Public preferences for prioritizing preventive and curative health care interventions: A discrete choice experiment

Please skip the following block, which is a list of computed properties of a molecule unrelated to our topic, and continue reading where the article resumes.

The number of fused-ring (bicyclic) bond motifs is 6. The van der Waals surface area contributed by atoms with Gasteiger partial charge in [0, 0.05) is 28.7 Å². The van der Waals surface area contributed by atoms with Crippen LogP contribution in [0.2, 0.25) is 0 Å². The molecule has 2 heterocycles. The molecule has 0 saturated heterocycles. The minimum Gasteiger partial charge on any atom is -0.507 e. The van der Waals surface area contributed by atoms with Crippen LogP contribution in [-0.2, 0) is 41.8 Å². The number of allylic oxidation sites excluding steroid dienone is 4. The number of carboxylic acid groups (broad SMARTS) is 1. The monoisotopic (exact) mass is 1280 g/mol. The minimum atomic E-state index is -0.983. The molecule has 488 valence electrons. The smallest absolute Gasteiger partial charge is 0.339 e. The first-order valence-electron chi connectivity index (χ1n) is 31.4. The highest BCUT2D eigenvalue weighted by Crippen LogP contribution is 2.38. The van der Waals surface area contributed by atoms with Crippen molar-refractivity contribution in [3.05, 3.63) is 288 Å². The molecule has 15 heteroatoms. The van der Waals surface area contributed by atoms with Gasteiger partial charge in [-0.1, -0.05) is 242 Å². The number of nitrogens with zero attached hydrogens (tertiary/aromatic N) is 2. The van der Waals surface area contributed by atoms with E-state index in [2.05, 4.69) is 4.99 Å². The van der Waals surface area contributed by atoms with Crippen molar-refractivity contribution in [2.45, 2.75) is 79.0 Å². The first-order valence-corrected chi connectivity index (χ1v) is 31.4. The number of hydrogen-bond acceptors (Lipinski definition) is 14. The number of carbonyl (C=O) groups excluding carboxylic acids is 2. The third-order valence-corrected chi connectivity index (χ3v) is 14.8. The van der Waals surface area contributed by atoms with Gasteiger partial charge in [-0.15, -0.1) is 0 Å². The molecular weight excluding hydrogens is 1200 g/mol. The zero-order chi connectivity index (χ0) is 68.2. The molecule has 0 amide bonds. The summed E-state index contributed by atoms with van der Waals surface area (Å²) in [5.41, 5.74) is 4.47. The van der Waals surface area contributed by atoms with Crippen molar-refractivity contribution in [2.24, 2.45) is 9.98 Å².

Through a discrete choice experiment we elicited the Belgian adult population’s (18-75y; N = 750) preferences for prioritizing health care. We used a Bayesian D-efficient design with partial profiles, which enables considering a large number of attributes and interaction effects. We included the attributes (i) type of intervention (cure versus prevention), (ii) effectiveness, (iii) risk of adverse effects, (iv) severity of illness, (v) link between the illness and patient’s health-related lifestyle, (vi) timespan between intervention and effect and (vii) patient’s age group. All attributes were significant, with patient’s lifestyle and age being the most influential. Interaction effects were found, showing that prevention was preferred to cure for disease in young adults, as well as for severe and lethal disease in people of any age. Substantial preference heterogeneity exists between respondents from different age groups, with different lifestyles and different health states.
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